As he denied claims that the archives were closed, Virabyan said 12,000 documents were transferred to the digital medium, while the rest were being kept in special underground depots for protection.
He said except for what is left in the Turkish military archives, Turkey had destroyed most of its documents concerning the 1915 events.
Armenia argues that the death of hundreds of thousands of Armenians in the Ottoman Empire in 1915 constituted an organized genocide while Turkey denies the claim, arguing that during World War I, hundreds of thousands of Armenians and Turks perished in civil disturbances amid wartime conditions.
Virabyan said the entire blame for what happened in 1915 was laid on the feet of Turks, but the real culprits were the Germans, an ally of the Ottoman Empire in World War I, and the Russians.
"If Germany had not permitted it, the genocide would never have happened. Western powers that allowed it to happen, especially Germany, are now trying to place the blame on Turkey to blackmail the country in order to escape their own culpability," he said.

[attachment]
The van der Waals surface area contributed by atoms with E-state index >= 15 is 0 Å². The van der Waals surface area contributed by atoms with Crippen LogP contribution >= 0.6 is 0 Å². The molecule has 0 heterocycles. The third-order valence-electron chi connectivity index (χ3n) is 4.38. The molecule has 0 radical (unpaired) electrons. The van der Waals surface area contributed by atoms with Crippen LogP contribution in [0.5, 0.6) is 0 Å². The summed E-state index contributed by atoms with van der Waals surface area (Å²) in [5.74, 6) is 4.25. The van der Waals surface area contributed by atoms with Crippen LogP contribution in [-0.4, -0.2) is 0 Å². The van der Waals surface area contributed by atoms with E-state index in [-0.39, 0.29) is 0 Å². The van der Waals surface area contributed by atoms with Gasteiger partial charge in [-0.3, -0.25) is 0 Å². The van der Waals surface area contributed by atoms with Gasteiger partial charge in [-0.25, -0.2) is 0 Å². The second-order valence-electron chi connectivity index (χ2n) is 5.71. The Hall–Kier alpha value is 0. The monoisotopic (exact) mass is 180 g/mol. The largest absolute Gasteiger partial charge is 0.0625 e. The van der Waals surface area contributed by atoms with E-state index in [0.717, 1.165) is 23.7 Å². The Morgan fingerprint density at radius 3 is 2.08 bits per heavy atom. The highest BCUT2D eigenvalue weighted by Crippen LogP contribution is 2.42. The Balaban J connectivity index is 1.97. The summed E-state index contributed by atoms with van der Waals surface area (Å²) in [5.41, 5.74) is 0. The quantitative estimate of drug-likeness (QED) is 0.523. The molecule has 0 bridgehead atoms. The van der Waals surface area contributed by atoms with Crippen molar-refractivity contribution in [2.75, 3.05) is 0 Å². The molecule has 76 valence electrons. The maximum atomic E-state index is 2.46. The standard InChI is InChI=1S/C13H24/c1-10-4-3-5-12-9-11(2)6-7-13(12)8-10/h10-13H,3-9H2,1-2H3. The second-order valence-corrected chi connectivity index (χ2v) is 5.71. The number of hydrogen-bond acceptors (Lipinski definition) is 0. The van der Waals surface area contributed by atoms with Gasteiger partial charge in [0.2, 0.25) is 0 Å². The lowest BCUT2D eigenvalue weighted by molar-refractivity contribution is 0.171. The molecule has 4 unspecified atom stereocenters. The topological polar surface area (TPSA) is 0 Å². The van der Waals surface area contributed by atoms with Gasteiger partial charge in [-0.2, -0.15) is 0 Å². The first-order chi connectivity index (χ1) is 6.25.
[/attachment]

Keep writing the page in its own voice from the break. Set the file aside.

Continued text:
He said April 24 was first a remembrance day for those who died in 1920. "On each April 24, Armenians around the world mark the day with ceremonies. However, between 1920 and 1927, Soviet authorities banned the practice," he said.
Mediation not needed
Virabyan said Turkey and Armenia did not need the mediation of Western countries to establish their own dialogue. "My roots are in Van [in eastern Turkey]. The antagonism between us needs to end and the new generations should be free of it. Genocide happened but it is time for Turks and Armenians to produce solutions." He also said Kurds had played a part in 1915, saying, "Kurds are now paying the price for what they did to Armenians. Most Armenians who died in 1915 died at the hands of Kurds."